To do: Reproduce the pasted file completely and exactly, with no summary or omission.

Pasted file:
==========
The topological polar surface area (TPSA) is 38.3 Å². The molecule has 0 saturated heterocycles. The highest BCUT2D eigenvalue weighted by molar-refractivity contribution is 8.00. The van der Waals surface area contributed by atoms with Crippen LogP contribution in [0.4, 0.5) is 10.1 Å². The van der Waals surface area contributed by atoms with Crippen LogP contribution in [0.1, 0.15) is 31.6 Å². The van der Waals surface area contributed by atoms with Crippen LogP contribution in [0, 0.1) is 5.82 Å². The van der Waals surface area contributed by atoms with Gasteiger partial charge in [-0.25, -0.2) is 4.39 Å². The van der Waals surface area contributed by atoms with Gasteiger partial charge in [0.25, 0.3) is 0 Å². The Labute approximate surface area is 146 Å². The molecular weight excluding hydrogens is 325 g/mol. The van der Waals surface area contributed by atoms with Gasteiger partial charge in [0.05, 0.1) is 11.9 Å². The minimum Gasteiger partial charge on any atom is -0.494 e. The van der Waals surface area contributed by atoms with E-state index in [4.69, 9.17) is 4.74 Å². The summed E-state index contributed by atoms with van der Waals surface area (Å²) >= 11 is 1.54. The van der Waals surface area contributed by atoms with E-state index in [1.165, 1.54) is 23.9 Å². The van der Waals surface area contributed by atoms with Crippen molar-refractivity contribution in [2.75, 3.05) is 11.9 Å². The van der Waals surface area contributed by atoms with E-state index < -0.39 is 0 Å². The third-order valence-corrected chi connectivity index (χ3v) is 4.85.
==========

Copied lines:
The topological polar surface area (TPSA) is 38.3 Å². The molecule has 0 saturated heterocycles. The highest BCUT2D eigenvalue weighted by molar-refractivity contribution is 8.00. The van der Waals surface area contributed by atoms with Crippen LogP contribution in [0.4, 0.5) is 10.1 Å². The van der Waals surface area contributed by atoms with Crippen LogP contribution in [0.1, 0.15) is 31.6 Å². The van der Waals surface area contributed by atoms with Crippen LogP contribution in [0, 0.1) is 5.82 Å². The van der Waals surface area contributed by atoms with Gasteiger partial charge in [-0.25, -0.2) is 4.39 Å². The van der Waals surface area contributed by atoms with Gasteiger partial charge in [0.25, 0.3) is 0 Å². The Labute approximate surface area is 146 Å². The molecular weight excluding hydrogens is 325 g/mol. The van der Waals surface area contributed by atoms with Gasteiger partial charge in [0.05, 0.1) is 11.9 Å². The minimum Gasteiger partial charge on any atom is -0.494 e. The van der Waals surface area contributed by atoms with E-state index in [4.69, 9.17) is 4.74 Å². The summed E-state index contributed by atoms with van der Waals surface area (Å²) >= 11 is 1.54. The van der Waals surface area contributed by atoms with E-state index in [1.165, 1.54) is 23.9 Å². The van der Waals surface area contributed by atoms with Crippen molar-refractivity contribution in [2.75, 3.05) is 11.9 Å². The van der Waals surface area contributed by atoms with E-state index < -0.39 is 0 Å². The third-order valence-corrected chi connectivity index (χ3v) is 4.85.